You may want to create the password file with a single password so that you can start the auxiliary instance and enable the source database to connect to it.

In this case, RMAN copies the source database password file to the destination host and overwrites any existing password file for the auxiliary instance. This technique is useful if the source database password file has multiple passwords that you want to make available on the duplicate database.

Duplicate a Database Using RMAN in Oracle Database 11g Release 2

The location and content of the initialization parameter file depend on your choice in "Step 2: Choosing a Strategy for Naming Duplicate Files".

This section makes the following assumptions:. You choose the recommended technique of using the same naming strategy for the source and destination hosts. You create a text-based initialization parameter file for the auxiliary instance. SPFILE technique is easiest because during duplication RMAN automatically copies the server parameter file from the source database to the auxiliary instance or restores it from backup. If a server parameter file exists on the auxiliary instance, then RMAN overwrites it.

To create an initialization parameter file and start the auxiliary instance: If you are performing active database duplication, then ensure that the following additional requirements are met:.

In this task, you must start the RMAN client and connect to the database instances required by the duplication technique chosen in "Step 1: Choosing a Duplication Technique".

The RMAN client can be located on any host so long as it can connect to the necessary databases over the network. A recovery catalog connection is optional. A recovery catalog is optional. In the following example of active database duplication, a connection is established to three database instances, all using net service names:.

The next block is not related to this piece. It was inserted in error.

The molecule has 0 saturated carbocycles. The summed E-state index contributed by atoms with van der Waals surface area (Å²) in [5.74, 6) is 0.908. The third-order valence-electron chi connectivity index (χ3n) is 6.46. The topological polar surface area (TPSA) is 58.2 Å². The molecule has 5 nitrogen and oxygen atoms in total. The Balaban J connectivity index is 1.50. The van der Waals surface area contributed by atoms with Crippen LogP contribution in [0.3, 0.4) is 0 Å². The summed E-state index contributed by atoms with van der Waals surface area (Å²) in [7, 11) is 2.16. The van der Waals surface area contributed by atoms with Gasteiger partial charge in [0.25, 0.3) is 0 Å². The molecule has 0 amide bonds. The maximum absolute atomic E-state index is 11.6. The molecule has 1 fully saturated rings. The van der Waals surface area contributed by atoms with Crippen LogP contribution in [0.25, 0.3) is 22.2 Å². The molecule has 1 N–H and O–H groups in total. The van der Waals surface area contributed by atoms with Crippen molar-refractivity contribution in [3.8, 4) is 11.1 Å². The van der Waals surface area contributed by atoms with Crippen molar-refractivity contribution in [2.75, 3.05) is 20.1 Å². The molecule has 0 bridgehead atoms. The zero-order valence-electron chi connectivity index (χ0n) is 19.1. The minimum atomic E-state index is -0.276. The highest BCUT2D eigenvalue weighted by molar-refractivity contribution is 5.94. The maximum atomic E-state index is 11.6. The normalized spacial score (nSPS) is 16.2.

The channel on the auxiliary instance, not the source database instance, restores RMAN backups in backup-based duplication. The channel configuration depends on your duplication technique. However, you may want to increase the parallelism setting of your source database disk channels so that RMAN copies files over the network in parallel. RMAN can use the same channel configurations on the source database for duplication on the destination host. The channel type DISK or sbt of the auxiliary channel must match the backup media.

In general, the more channels you allocate for disk backups, the faster the duplication. For tape backups, limit the number of channels to the number of devices available.

When you perform duplication without a target connection and without a recovery catalog, only disk channels can be used. If no user-allocated channels are used, then only one channel initially restores the control file.